Happy 51st Birthday Nauru!
Today I’m going to speak about my experience with (trying to) learn Nauruan, which collapsed several times due to no fault of my own.
First off, the Nauruan language does have significant boons that some smaller languages don’t have.
There’s Nauruan Wikipedia you can visit at https://na.wikipedia.org/wiki/Bwiema_peij
There’s a predictive Nauruan-language keyboard available with SwiftKey (I can’t say how good the predictions are, but it seems to be better than the Greenlandic one).
Music is readily available on YouTube and it seems that even the most translated website in existence (I am speaking about the Jehovah’s Witnesses’ Organizational Page, translated into 700+ languages) has a good deal of text and even audio. While a lot of material from JW does end up in Glosbe’s translation database, this hasn’t been the case with Nauruan as of the time of writing.
There isn’t a single book for learning the Nauruan language that is user-friendly. There is a German-Language Grammar that I wrote about earlier this month. It’s about as user-friendly as it gets: https://babel.hathitrust.org/cgi/pt?id=msu.31293006715589;view=1up;seq=58;size=125
It is from before World War I and it seems that the orthography is quite different from what you can find on the aforementioned Nauruan Wikipedia. (Reminder to those unaware: Nauruan was once a German colony).
The advantages to this book: the grammar is clearly laid out, there are even texts for learning and a helpful dictionary. The one disadvantage is that it is probably not going to prepare you to have your first conversation. Take phrasebooks from Lonely Planet, Berlitz or Reise Know How / Kauderwelsch. Those TRAIN you to learn things that are instantly useful within a matter of minutes. This book isn’t like that.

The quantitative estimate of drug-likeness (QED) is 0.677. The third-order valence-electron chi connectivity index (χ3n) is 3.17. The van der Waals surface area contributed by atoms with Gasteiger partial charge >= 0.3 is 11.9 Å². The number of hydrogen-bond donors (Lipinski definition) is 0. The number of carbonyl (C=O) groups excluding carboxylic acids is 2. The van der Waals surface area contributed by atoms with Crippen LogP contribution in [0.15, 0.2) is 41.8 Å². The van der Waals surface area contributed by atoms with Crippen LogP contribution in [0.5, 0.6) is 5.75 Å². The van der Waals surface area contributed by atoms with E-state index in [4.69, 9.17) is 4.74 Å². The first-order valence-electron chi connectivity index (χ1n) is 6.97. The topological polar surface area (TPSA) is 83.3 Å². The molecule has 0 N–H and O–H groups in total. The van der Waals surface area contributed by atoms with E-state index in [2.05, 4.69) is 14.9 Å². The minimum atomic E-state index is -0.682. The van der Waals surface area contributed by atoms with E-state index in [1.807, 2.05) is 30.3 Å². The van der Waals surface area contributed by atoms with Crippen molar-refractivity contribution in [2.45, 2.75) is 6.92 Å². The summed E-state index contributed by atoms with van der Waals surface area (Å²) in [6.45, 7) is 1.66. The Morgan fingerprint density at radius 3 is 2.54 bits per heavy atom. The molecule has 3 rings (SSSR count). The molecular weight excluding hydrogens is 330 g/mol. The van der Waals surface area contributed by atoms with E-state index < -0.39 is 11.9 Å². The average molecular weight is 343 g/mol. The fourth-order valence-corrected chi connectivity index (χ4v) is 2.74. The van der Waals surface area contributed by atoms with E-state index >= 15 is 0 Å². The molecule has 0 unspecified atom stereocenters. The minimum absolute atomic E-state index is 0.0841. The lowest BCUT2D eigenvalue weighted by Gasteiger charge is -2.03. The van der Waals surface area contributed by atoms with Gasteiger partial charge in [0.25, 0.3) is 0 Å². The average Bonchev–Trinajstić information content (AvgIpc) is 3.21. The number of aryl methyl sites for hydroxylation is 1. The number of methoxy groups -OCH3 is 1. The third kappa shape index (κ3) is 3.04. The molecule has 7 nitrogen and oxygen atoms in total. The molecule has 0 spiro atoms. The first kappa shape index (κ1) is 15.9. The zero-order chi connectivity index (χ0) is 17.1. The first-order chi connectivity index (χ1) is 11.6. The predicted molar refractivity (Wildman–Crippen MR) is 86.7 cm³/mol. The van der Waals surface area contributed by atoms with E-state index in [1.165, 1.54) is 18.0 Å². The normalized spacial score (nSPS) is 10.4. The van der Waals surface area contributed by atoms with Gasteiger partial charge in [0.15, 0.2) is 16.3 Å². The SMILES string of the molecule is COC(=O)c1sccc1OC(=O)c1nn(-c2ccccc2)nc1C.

Then we get to Stephen Trussel’s website. His work with Kiribati / Gilbertese has not only been fantastic but actually made my studies of that enchanting language POSSIBLE (I can’t thank him enough for what he has done). Concerning Nauruan, he did put a dictionary online that I in turn converted into a Memrise course (along with some other sources).
I decided to put it online and you can access it here. It probably won’t make you fluent or make you even conversational but it may be useful: https://www.memrise.com/course/1794555/nauruan/
There are some other grammars and courses that I’ve seen referenced in scholarship, but I cannot acquire copies of any of them. Part of me was hoping to get an accessible Nauruan language learning textbook when I visited the University of the South Pacific. They didn’t have anything in the way of Nauruan language materials when I went in August 2018 (as far as I could see), but they did have Cook Islands Maori / Rarotongan and Tuvaluan stuff (again, that trip made my TUVALUAN studies possible!).
Here’s what I think needs to be done in order to make the Nauruan Language accessible. I think that there are a lot of people who will appreciate being able to learn “the language of the world’s smallest independent republic”.
- I would like to translate that Nauruan Grammar book and hopefully publish it but I don’t know how to go about doing it and / or updating the orthography.
- A “Hacking Nauruan Course” should be made accessible. A native speaker could throw it together in an afternoon. It should have pronouns, “to have”, “to want”, conjunctions, question words, a pronunciation guide and a sentence structure guide. It could be on Memrise, Anki, or even on a free blog. A YouTube tutorial would also be fantastic.
- Some variety of phrasebook, even a free one, should be made available. I think the Lonely Planet Fijian guide was very well put together and I think something in a similar structure would make Nauruan less intimidating. In it should be phrases related to lodging, restaurants and other everyday topics.
Perhaps some may think, “well, why bother with a language with so few native speakers?”
Well, I think that in the age of great language death, a lot of people are caring a lot more than they used to. And perhaps it may inspire someone to visit the country or otherwise spread knowledge about this tiny island that others in the world deserve to know about.
Naoero eko dogin! (Nauru Forever!)